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State senator pushing for legislation to tax tap water in New Jersey
A New Jersey lawmaker is proposing a tax on tap water. (sonmez/Getty Images)

State senator pushing for legislation to tax tap water in New Jersey

A New Jersey state senator has introduced legislation to tax tap water. He calls the plan a way to help fund repairs for the state's aging water system, Fox News reported.

Legislation proposed by New Jersey state Sen. Bob Smith, a Democrat, asks for a “user fee on water consumption and water diversion." Smith prefers to call the added cost a “user fee” and not a tax.

How much would water bills increase?

Smith's plan would add about $32 per year to the average water bill, according to published reports. That amounts to a tax of approximately 10 cents for every 1,000 gallons of water used in a home.

His proposal states that “much of [New Jersey’s] drinking water infrastructure has aged past its useful life and is in dire need of repair and replacement.”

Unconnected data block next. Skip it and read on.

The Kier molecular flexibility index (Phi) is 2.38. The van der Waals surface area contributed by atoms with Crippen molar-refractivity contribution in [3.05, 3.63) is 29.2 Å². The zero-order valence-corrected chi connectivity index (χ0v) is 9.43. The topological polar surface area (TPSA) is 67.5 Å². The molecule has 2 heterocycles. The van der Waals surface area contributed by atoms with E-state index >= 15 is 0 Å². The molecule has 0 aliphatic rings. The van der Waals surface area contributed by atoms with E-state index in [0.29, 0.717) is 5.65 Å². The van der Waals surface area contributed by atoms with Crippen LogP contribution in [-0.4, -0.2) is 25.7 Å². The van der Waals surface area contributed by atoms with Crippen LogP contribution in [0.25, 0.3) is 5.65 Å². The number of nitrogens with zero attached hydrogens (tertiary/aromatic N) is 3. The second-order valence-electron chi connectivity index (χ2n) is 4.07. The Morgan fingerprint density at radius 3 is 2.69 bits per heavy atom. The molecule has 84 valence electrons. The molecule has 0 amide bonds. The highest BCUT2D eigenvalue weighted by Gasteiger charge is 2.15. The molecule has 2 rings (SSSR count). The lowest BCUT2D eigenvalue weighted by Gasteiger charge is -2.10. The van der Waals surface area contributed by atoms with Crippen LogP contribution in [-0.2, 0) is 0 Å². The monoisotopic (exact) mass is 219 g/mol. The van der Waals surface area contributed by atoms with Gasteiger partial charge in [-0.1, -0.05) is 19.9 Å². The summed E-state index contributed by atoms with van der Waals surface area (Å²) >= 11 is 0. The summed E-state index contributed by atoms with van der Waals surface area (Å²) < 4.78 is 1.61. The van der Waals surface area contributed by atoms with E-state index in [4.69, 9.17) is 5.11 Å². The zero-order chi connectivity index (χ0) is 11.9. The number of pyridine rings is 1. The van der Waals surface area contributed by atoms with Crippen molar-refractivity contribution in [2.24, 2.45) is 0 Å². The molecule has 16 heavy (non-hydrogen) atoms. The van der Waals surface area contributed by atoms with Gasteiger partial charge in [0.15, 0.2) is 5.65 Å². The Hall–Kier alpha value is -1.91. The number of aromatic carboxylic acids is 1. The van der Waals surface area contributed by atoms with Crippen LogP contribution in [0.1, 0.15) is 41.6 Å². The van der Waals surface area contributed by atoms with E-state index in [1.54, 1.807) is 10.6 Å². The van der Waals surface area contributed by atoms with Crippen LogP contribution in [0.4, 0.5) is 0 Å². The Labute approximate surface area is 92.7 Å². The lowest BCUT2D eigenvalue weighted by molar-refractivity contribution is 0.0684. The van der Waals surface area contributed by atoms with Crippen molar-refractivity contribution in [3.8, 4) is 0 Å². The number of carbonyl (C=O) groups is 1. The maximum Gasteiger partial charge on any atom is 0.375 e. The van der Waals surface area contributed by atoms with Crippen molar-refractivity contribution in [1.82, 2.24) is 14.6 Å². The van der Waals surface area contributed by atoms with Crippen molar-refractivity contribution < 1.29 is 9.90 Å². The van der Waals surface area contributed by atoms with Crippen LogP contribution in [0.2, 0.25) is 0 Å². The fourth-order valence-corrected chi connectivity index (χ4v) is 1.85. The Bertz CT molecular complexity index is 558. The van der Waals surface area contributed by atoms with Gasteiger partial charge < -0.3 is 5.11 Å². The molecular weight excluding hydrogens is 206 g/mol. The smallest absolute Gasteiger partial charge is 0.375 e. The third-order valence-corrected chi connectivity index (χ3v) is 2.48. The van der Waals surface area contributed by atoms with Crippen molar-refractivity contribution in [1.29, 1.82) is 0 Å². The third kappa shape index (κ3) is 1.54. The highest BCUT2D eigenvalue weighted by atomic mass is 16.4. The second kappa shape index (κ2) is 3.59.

“There is a big problem, and it is a problem that affects your health, your kids’ health and your grandchildren’s health,” Smith said in a report by told NJ.com.

If approved, Smith’s plan would bring in about $150 million in revenue per year.

It’s likely to face resistance, though.

In California, Gov. Jerry Brown earlier this year asked the state legislature to consider a tax on drinking water. The money, the Sacramento Bee reported, would be used to clean up polluted water and correct water infrastructure issues. That plan would have meant a water bill increase of about $11 for the average person.

Still, complaints were aired that slapping on the fee could make water more difficult to afford for some residents.

Is this done anywhere else?

Some states already tax residential water though a general sales tax. That includes Arizona, Arkansas, Hawaii, Indiana, Kansas, Kentucky, Maine, Missouri, Nebraska, New Mexico, North Dakota, Tennessee, and Vermont, the report states. Washington state has a tax on bottled water.

Smith’s bill has yet to make its way through any state Assembly or Senate committees.

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